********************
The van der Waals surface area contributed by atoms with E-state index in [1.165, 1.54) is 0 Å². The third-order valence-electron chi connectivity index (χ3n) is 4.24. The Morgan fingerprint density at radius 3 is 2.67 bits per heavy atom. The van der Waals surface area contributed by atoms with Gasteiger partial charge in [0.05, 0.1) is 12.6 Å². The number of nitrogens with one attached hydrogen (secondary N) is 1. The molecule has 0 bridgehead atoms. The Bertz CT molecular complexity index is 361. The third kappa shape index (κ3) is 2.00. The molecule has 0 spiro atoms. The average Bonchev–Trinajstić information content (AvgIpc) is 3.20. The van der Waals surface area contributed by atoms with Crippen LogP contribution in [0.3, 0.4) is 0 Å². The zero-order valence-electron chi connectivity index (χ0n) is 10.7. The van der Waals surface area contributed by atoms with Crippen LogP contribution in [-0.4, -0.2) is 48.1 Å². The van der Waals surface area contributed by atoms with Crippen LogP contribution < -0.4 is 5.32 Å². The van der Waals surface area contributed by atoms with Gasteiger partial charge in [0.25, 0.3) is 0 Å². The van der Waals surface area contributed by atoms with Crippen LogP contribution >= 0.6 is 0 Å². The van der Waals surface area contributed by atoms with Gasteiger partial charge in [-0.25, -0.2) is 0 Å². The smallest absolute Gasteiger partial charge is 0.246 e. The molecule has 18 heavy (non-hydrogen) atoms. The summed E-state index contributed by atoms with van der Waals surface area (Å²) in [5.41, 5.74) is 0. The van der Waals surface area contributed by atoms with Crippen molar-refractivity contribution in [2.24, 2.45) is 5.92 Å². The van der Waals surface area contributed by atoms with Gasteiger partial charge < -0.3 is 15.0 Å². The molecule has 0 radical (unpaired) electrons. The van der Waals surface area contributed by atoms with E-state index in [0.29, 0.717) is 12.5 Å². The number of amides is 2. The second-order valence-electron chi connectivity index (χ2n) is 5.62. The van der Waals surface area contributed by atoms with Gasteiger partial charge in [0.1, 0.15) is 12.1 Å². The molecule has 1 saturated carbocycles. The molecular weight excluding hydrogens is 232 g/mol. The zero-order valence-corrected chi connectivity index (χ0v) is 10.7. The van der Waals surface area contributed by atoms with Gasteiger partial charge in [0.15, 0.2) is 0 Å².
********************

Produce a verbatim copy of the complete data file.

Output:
The van der Waals surface area contributed by atoms with E-state index in [1.165, 1.54) is 0 Å². The third-order valence-electron chi connectivity index (χ3n) is 4.24. The Morgan fingerprint density at radius 3 is 2.67 bits per heavy atom. The van der Waals surface area contributed by atoms with Gasteiger partial charge in [0.05, 0.1) is 12.6 Å². The number of nitrogens with one attached hydrogen (secondary N) is 1. The molecule has 0 bridgehead atoms. The Bertz CT molecular complexity index is 361. The third kappa shape index (κ3) is 2.00. The molecule has 0 spiro atoms. The average Bonchev–Trinajstić information content (AvgIpc) is 3.20. The van der Waals surface area contributed by atoms with Crippen LogP contribution in [0.3, 0.4) is 0 Å². The zero-order valence-electron chi connectivity index (χ0n) is 10.7. The van der Waals surface area contributed by atoms with Crippen LogP contribution in [-0.4, -0.2) is 48.1 Å². The van der Waals surface area contributed by atoms with Crippen LogP contribution < -0.4 is 5.32 Å². The van der Waals surface area contributed by atoms with Gasteiger partial charge in [0.25, 0.3) is 0 Å². The van der Waals surface area contributed by atoms with Crippen LogP contribution >= 0.6 is 0 Å². The van der Waals surface area contributed by atoms with Gasteiger partial charge in [-0.25, -0.2) is 0 Å². The smallest absolute Gasteiger partial charge is 0.246 e. The molecule has 18 heavy (non-hydrogen) atoms. The summed E-state index contributed by atoms with van der Waals surface area (Å²) in [5.41, 5.74) is 0. The van der Waals surface area contributed by atoms with Crippen molar-refractivity contribution in [2.24, 2.45) is 5.92 Å². The van der Waals surface area contributed by atoms with Gasteiger partial charge < -0.3 is 15.0 Å². The molecule has 0 radical (unpaired) electrons. The van der Waals surface area contributed by atoms with E-state index in [0.29, 0.717) is 12.5 Å². The number of amides is 2. The second-order valence-electron chi connectivity index (χ2n) is 5.62. The van der Waals surface area contributed by atoms with Gasteiger partial charge in [0.1, 0.15) is 12.1 Å². The molecule has 1 saturated carbocycles. The molecular weight excluding hydrogens is 232 g/mol. The zero-order valence-corrected chi connectivity index (χ0v) is 10.7. The van der Waals surface area contributed by atoms with Gasteiger partial charge in [0.15, 0.2) is 0 Å².